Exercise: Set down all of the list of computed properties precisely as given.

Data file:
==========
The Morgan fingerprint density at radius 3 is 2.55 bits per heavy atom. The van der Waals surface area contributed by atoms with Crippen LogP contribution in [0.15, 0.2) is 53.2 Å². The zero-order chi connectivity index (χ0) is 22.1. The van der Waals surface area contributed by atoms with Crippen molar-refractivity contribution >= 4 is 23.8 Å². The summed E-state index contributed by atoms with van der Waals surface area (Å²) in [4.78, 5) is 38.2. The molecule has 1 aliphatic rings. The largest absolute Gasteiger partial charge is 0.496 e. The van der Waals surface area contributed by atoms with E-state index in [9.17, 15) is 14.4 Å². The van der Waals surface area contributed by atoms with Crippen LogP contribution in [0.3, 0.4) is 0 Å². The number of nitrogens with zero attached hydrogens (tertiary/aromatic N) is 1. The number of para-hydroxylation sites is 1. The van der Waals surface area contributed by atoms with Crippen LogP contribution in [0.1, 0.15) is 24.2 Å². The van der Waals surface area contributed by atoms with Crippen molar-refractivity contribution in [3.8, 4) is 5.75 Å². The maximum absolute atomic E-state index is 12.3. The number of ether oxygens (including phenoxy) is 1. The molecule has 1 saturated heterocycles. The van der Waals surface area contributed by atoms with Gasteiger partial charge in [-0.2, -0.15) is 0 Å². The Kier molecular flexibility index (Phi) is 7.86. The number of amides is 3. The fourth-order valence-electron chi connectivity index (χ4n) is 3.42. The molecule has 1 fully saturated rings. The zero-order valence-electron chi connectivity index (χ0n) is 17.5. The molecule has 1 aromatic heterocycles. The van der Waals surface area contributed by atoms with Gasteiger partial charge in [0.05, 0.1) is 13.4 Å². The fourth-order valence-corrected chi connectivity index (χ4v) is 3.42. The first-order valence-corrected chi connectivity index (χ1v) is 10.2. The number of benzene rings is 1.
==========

The Morgan fingerprint density at radius 3 is 2.55 bits per heavy atom. The van der Waals surface area contributed by atoms with Crippen LogP contribution in [0.15, 0.2) is 53.2 Å². The zero-order chi connectivity index (χ0) is 22.1. The van der Waals surface area contributed by atoms with Crippen molar-refractivity contribution >= 4 is 23.8 Å². The summed E-state index contributed by atoms with van der Waals surface area (Å²) in [4.78, 5) is 38.2. The molecule has 1 aliphatic rings. The largest absolute Gasteiger partial charge is 0.496 e. The van der Waals surface area contributed by atoms with E-state index in [9.17, 15) is 14.4 Å². The van der Waals surface area contributed by atoms with Crippen LogP contribution in [0.3, 0.4) is 0 Å². The number of nitrogens with zero attached hydrogens (tertiary/aromatic N) is 1. The number of para-hydroxylation sites is 1. The van der Waals surface area contributed by atoms with Crippen LogP contribution in [0.1, 0.15) is 24.2 Å². The van der Waals surface area contributed by atoms with Crippen molar-refractivity contribution in [3.8, 4) is 5.75 Å². The maximum absolute atomic E-state index is 12.3. The number of ether oxygens (including phenoxy) is 1. The molecule has 1 saturated heterocycles. The van der Waals surface area contributed by atoms with Gasteiger partial charge in [-0.2, -0.15) is 0 Å². The Kier molecular flexibility index (Phi) is 7.86. The number of amides is 3. The fourth-order valence-electron chi connectivity index (χ4n) is 3.42. The molecule has 1 fully saturated rings. The zero-order valence-electron chi connectivity index (χ0n) is 17.5. The molecule has 1 aromatic heterocycles. The van der Waals surface area contributed by atoms with Gasteiger partial charge in [0.05, 0.1) is 13.4 Å². The fourth-order valence-corrected chi connectivity index (χ4v) is 3.42. The first-order valence-corrected chi connectivity index (χ1v) is 10.2. The number of benzene rings is 1.